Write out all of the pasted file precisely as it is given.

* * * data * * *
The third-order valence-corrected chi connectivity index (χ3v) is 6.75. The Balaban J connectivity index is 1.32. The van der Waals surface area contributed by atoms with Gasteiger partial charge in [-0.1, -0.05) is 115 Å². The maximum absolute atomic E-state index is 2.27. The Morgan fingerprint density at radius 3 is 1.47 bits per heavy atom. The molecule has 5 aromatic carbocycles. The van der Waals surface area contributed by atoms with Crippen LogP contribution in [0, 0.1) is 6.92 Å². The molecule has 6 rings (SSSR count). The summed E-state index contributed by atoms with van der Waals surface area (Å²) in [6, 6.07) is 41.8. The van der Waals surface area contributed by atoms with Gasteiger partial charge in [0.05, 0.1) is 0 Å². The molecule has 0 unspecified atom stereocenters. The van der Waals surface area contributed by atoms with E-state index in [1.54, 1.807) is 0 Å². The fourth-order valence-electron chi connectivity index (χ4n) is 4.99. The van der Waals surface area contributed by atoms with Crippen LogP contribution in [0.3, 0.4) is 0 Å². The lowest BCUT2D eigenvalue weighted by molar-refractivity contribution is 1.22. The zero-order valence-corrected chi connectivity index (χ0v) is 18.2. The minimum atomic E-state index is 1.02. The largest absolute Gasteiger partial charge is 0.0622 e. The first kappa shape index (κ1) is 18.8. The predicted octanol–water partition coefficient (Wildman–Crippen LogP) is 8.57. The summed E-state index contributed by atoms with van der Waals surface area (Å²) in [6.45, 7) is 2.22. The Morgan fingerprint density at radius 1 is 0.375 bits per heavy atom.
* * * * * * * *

The third-order valence-corrected chi connectivity index (χ3v) is 6.75. The Balaban J connectivity index is 1.32. The van der Waals surface area contributed by atoms with Gasteiger partial charge in [-0.1, -0.05) is 115 Å². The maximum absolute atomic E-state index is 2.27. The Morgan fingerprint density at radius 3 is 1.47 bits per heavy atom. The molecule has 5 aromatic carbocycles. The van der Waals surface area contributed by atoms with Crippen LogP contribution in [0, 0.1) is 6.92 Å². The molecule has 6 rings (SSSR count). The summed E-state index contributed by atoms with van der Waals surface area (Å²) in [6, 6.07) is 41.8. The van der Waals surface area contributed by atoms with Gasteiger partial charge in [0.05, 0.1) is 0 Å². The molecule has 0 unspecified atom stereocenters. The van der Waals surface area contributed by atoms with E-state index in [1.54, 1.807) is 0 Å². The fourth-order valence-electron chi connectivity index (χ4n) is 4.99. The van der Waals surface area contributed by atoms with Crippen LogP contribution in [0.3, 0.4) is 0 Å². The lowest BCUT2D eigenvalue weighted by molar-refractivity contribution is 1.22. The zero-order valence-corrected chi connectivity index (χ0v) is 18.2. The minimum atomic E-state index is 1.02. The largest absolute Gasteiger partial charge is 0.0622 e. The first kappa shape index (κ1) is 18.8. The predicted octanol–water partition coefficient (Wildman–Crippen LogP) is 8.57. The summed E-state index contributed by atoms with van der Waals surface area (Å²) in [6.45, 7) is 2.22. The Morgan fingerprint density at radius 1 is 0.375 bits per heavy atom.